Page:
Tester: Debt deal must end unemployment insurance for millionaires
Senators call for common-sense plan to negotiations
(U.S. SENATE) – Senators Jon Tester, Tom Coburn, R-Okla., and Mark Udall, D-Col., say any agreement to address the federal debt limit must save taxpayer dollars by ending unemployment benefits for millionaires.
The senators today told the president and Congressional leaders that their common-sense reform of the unemployment insurance program should be a part of the deficit reduction negotiations.
“As Congress works with you to make the difficult yet necessary decisions that will define our nation’s fiscal priorities, we believe leaders would be remiss to not include this bipartisan and commonsense reform,” the senators wrote.
The Senate unanimously approved Tester’s bipartisan Ending Unemployment Payments to Millionaires amendment in April. It would stop payments to Americans who earn at least $1 million per year.
The House of Representatives never considered the measure.
In 2008, nearly 3,000 households that reported incomes of $1 million or more were paid a total of $18.6 million in unemployment benefits, according to the IRS. More than 800 households earning over $2 million and 17 households with incomes exceeding $10 million received federal benefits.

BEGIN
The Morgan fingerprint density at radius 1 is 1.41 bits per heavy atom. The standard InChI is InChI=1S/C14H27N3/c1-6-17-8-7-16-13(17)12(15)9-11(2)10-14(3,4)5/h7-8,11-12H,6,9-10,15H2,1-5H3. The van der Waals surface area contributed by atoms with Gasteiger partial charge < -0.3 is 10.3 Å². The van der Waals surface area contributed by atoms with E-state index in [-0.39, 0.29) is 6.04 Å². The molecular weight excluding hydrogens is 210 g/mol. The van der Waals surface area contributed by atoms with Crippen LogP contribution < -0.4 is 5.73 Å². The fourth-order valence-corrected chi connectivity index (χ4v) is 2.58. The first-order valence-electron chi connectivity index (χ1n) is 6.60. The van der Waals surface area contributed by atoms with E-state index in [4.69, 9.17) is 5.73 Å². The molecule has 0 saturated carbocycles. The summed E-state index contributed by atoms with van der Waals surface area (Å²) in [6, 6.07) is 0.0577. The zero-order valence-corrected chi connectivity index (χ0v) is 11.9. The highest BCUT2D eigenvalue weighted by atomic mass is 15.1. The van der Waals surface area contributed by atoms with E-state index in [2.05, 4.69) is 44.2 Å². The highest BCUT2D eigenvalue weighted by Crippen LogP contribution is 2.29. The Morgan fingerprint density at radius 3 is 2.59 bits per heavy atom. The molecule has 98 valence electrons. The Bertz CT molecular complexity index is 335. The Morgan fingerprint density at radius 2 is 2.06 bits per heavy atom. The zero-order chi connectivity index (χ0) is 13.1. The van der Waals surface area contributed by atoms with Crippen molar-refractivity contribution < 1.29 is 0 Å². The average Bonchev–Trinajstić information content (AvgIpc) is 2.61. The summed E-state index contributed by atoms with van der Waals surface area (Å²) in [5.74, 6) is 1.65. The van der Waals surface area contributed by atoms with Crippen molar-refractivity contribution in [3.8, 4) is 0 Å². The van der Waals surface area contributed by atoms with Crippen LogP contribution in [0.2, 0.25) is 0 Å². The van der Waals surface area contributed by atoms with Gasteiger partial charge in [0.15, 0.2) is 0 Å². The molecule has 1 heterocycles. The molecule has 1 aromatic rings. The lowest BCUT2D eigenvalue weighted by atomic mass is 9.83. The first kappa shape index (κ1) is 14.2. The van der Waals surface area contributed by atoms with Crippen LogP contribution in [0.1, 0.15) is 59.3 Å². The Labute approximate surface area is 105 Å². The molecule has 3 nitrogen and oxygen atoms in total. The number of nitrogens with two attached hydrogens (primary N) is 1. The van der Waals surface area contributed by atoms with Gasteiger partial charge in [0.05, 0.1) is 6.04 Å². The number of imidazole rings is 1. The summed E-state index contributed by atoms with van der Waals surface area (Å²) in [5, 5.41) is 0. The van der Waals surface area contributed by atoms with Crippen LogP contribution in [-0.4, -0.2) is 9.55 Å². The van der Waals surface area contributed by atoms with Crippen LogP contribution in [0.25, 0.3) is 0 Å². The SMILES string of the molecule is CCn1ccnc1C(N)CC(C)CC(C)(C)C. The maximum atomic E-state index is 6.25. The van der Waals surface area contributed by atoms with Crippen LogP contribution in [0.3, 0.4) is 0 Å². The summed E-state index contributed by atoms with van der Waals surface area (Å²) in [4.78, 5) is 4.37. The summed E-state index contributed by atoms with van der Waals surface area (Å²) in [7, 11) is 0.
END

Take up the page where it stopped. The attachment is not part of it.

Tester, an outspoken advocate for cutting government spending and the national debt, successfully saved taxpayers $6 billion by trimming back a temporary “bonus” in last year’s federal unemployment insurance law. Tester has also successfully canceled congressional pay raises and introduced legislation to permanently revoke automatic pay raises for members of Congress.
The senators’ letter to debt negotiators appears below and online HERE.
President Barrack Obama
The White House
Washington, DC 20500
As you undertake the difficult task of crafting a debt reduction package for the good of the country, we write to request that any package you present to Congress includes a recommendation to end unemployment payments to jobless millionaires and billionaires.
Like you, we share a common goal of placing our nation on sound fiscal footing. As we work toward this goal, we would like to ensure that a commonsense, bipartisan reform within the Unemployment Insurance program be included in any deficit reduction agreement. On April 6th, 2011, the Senate unanimously agreed to end the payments of unemployment insurance benefits to people who make over one million dollars. The Senate was in full agreement that unemployment benefits are intended as a social safety net for people who lose their jobs, not to provide extra cushion for the financially well off.
As Congress works with you to make the difficult yet necessary decisions that will define our nation’s fiscal priorities, we believe leaders would be remiss to not include this bipartisan and commonsense reform. Inclusion of this provision would save the American taxpayers $20 million annually while resetting the program’s function to its intended purpose.
Thank you for considering the inclusion of this proposal in any package of reforms that you submit to the American public and Congress. We look forward to working together to find more commonsense, common-ground solutions.